Paul Tanaka accuses Sheriff Baca of stopping narcotics investigation


It's the latest reaction to the story we broke on Eyewitness News this week about Bishop Edward Turner, a South Los Angeles pastor who receives a six-figure salary from the sheriff's department, and who's been relieved of duty in the wake of our investigation.

Now, a man who wants to succeed Baca is accusing the sheriff of a cover-up. Former undersheriff Paul Tanaka is running for sheriff.

"It was unacceptable then, and it's unacceptable now. The fact of the matter is, sir, law enforcement cannot play favorites," said Tanaka.

Tanaka is talking about the case involving Turner. Turner earns $105,000 a year, drives a county car, has a county cellphone and other perks. Since the year 2000, he's been the head of the Sheriff's Clergy Council, a liaison between the sheriff and local religious leaders.

Our investigation revealed that in 2005, sheriff's narcotics officers started an investigation of Turner, based on a delivery of $84,020 in cash to Turner's church on Manchester Avenue. In their incident report, the detectives wrote that based on their experience, the money "was a direct result of selling and distributing illegal narcotics."

Tanaka, who was an assistant sheriff at the time, said he got wind of the investigation as it was beginning. Although it was not his area of responsibility, he says he still took action.

"I do remember notifying my aide, and saying, 'It was obvious it's a law enforcement situation here, and it doesn't matter who's involved. But you need to make sure the narcotics bureau, the detectives, investigate this matter,'" said Tanaka.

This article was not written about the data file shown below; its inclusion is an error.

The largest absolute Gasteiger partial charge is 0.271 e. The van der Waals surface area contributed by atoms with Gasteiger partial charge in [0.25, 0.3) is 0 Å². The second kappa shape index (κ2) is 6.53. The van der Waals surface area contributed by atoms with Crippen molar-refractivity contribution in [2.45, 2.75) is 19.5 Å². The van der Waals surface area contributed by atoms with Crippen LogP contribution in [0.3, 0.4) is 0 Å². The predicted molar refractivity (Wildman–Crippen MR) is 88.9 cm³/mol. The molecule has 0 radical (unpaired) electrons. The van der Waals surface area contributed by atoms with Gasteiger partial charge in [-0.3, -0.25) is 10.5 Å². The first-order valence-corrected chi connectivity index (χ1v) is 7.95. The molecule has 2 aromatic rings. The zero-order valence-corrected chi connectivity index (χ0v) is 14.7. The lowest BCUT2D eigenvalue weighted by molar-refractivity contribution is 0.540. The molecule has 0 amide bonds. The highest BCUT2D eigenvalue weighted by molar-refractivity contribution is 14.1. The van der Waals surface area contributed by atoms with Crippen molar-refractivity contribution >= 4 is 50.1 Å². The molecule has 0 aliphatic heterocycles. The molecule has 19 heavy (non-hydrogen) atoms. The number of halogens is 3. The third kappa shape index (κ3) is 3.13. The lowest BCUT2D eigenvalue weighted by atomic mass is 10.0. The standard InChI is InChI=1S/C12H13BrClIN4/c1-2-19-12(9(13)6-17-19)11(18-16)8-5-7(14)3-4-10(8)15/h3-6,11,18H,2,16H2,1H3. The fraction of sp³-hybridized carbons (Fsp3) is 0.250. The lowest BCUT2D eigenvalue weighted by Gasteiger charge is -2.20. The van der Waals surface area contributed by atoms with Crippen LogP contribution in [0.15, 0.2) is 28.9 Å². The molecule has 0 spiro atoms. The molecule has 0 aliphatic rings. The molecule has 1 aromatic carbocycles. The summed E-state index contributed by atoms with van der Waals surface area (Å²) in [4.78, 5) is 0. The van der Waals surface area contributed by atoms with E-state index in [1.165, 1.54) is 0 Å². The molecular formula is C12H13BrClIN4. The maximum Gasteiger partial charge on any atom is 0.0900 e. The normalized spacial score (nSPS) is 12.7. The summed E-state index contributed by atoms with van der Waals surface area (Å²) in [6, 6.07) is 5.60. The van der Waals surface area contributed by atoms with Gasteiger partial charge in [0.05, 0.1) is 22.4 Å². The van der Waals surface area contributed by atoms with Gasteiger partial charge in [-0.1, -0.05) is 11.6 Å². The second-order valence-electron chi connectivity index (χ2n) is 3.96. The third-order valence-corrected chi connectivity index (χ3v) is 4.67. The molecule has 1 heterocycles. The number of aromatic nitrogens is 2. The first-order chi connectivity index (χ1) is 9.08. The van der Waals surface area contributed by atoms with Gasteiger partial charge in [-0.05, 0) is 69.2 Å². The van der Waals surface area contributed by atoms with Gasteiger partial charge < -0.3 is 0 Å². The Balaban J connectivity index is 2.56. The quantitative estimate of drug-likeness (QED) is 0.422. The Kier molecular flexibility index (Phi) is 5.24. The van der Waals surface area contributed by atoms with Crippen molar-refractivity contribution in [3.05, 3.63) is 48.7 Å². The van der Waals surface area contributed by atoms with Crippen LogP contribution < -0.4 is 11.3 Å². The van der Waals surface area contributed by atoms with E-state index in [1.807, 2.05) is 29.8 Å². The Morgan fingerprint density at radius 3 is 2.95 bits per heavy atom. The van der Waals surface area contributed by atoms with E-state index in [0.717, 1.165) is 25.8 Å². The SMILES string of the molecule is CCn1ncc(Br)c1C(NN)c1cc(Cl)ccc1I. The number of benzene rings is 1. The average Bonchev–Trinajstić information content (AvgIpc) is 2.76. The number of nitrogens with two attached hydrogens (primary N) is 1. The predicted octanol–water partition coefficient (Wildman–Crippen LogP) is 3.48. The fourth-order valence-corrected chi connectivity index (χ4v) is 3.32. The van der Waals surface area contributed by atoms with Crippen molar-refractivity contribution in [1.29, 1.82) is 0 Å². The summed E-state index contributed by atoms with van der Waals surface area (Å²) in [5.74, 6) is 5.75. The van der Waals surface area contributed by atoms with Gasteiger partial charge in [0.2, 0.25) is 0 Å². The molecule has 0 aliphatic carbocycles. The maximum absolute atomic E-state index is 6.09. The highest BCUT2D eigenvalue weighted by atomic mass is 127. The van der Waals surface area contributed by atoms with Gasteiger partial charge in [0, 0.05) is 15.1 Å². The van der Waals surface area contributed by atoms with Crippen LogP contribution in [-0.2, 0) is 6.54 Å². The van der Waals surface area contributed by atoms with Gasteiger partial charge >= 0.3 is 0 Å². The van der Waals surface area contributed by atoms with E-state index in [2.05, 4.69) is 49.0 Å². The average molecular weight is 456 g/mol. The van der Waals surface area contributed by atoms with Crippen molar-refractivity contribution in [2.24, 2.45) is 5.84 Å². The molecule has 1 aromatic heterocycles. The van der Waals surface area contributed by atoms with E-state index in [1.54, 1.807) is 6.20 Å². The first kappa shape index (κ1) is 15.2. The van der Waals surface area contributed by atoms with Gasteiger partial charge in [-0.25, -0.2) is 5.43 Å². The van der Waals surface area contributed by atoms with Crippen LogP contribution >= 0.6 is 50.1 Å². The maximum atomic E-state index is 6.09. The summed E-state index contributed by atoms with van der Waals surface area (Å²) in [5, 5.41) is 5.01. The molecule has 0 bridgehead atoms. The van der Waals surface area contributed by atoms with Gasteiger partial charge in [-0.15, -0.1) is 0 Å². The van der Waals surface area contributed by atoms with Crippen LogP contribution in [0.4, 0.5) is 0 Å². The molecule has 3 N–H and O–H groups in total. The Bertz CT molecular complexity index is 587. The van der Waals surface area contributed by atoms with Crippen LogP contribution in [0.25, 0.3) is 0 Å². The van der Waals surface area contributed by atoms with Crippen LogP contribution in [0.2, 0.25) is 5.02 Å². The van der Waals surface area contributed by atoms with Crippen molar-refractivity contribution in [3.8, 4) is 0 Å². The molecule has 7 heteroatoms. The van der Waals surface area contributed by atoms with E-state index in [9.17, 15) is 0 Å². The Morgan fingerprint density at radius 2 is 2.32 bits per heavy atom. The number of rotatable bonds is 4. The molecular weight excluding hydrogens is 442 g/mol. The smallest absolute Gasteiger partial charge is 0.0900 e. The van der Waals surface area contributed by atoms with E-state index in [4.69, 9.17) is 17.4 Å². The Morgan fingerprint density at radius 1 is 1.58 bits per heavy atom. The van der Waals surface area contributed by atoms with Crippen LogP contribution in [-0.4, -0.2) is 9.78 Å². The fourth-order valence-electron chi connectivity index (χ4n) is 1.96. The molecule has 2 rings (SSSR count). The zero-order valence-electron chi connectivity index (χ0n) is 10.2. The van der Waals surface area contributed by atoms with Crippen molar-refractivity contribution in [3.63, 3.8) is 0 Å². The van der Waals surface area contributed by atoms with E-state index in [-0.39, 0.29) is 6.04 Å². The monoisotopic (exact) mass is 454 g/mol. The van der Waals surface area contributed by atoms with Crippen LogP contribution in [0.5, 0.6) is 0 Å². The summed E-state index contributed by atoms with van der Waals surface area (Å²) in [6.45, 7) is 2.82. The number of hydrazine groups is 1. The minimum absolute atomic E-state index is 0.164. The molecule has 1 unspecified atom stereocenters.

Not long after, he says, he was told the investigation was over.

"I was just told shortly thereafter -- and I'm sorry, I can't give you a better timeline -- that the investigation had been squashed, basically, had been terminated, on orders of the sheriff," said Tanaka.

Tanaka says he doesn't remember who told him that.

Turner told us he was interviewed by investigators. The department found no wrongdoing on the part of Bishop Turner. No charges were ever filed.

Tanaka says a source he trusted was the one who told him Baca stopped the investigation.

"This is what I heard: He received a phone call from a sergeant who said, 'I am speaking for the sheriff. The investigation is done,'" said Tanaka.

Sheriff's spokesman Steve Whitmore said the allegations are not true.

"Absolutely not true, unequivocally wrong, misstatement, disingenuous -- the sheriff does not stop investigations, he initiates them," said Whitmore.

Turner was relieved of duty earlier this week in the wake of our investigation, which revealed that he rents space to an illegal marijuana dispensary and that his charity has lost its tax exempt status. The department is conducting its own internal investigation and Whitmore says part of that is a re-examination of how that narcotics investigation was handled.

"Regrettably in the sheriff's department, people will invoke their boss' name to try to get something done their way. But let me be clear again, the sheriff did nothing to stop this investigation. If Mr. Tanaka thought something was amiss, he's a law enforcement officer, why didn't he do what he thought was right?," said Whitmore.

I asked Tanaka what he did when he found out this occurred in 2005.

He replied, "I didn't. That was it. I said what I was gonna say. Again, it was not within my authority at that particular time."

Tanaka admits he didn't take this as far as he could have while he was in the department. He told me the word among command staff is, "You don't go against the sheriff. If you challenge him on everything, you won't last long."

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